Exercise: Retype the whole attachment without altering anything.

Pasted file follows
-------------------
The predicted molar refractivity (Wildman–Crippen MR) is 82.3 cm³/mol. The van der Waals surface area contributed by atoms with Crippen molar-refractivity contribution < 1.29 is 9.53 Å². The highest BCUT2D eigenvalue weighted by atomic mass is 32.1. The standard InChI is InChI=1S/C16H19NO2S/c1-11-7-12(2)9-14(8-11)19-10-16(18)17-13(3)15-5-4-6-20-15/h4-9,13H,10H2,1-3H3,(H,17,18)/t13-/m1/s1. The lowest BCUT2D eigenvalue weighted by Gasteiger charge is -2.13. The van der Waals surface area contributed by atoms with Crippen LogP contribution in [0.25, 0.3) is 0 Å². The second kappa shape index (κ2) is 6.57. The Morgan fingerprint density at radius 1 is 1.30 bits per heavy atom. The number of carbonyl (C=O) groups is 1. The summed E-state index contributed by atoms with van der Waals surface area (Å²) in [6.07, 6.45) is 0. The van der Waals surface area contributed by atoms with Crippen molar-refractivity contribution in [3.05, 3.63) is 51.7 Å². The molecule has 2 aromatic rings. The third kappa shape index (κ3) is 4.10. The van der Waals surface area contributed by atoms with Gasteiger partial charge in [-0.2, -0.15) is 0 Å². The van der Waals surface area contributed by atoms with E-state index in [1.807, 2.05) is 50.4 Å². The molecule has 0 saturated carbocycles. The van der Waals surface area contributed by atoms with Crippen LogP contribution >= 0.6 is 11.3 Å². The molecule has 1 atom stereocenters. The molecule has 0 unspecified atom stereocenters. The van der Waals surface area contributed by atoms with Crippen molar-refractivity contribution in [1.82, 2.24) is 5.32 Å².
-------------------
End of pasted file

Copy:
The predicted molar refractivity (Wildman–Crippen MR) is 82.3 cm³/mol. The van der Waals surface area contributed by atoms with Crippen molar-refractivity contribution < 1.29 is 9.53 Å². The highest BCUT2D eigenvalue weighted by atomic mass is 32.1. The standard InChI is InChI=1S/C16H19NO2S/c1-11-7-12(2)9-14(8-11)19-10-16(18)17-13(3)15-5-4-6-20-15/h4-9,13H,10H2,1-3H3,(H,17,18)/t13-/m1/s1. The lowest BCUT2D eigenvalue weighted by Gasteiger charge is -2.13. The van der Waals surface area contributed by atoms with Crippen LogP contribution in [0.25, 0.3) is 0 Å². The second kappa shape index (κ2) is 6.57. The Morgan fingerprint density at radius 1 is 1.30 bits per heavy atom. The number of carbonyl (C=O) groups is 1. The summed E-state index contributed by atoms with van der Waals surface area (Å²) in [6.07, 6.45) is 0. The van der Waals surface area contributed by atoms with Crippen molar-refractivity contribution in [3.05, 3.63) is 51.7 Å². The molecule has 2 aromatic rings. The third kappa shape index (κ3) is 4.10. The van der Waals surface area contributed by atoms with Gasteiger partial charge in [-0.2, -0.15) is 0 Å². The van der Waals surface area contributed by atoms with E-state index in [1.807, 2.05) is 50.4 Å². The molecule has 0 saturated carbocycles. The van der Waals surface area contributed by atoms with Crippen LogP contribution >= 0.6 is 11.3 Å². The molecule has 1 atom stereocenters. The molecule has 0 unspecified atom stereocenters. The van der Waals surface area contributed by atoms with Crippen molar-refractivity contribution in [1.82, 2.24) is 5.32 Å².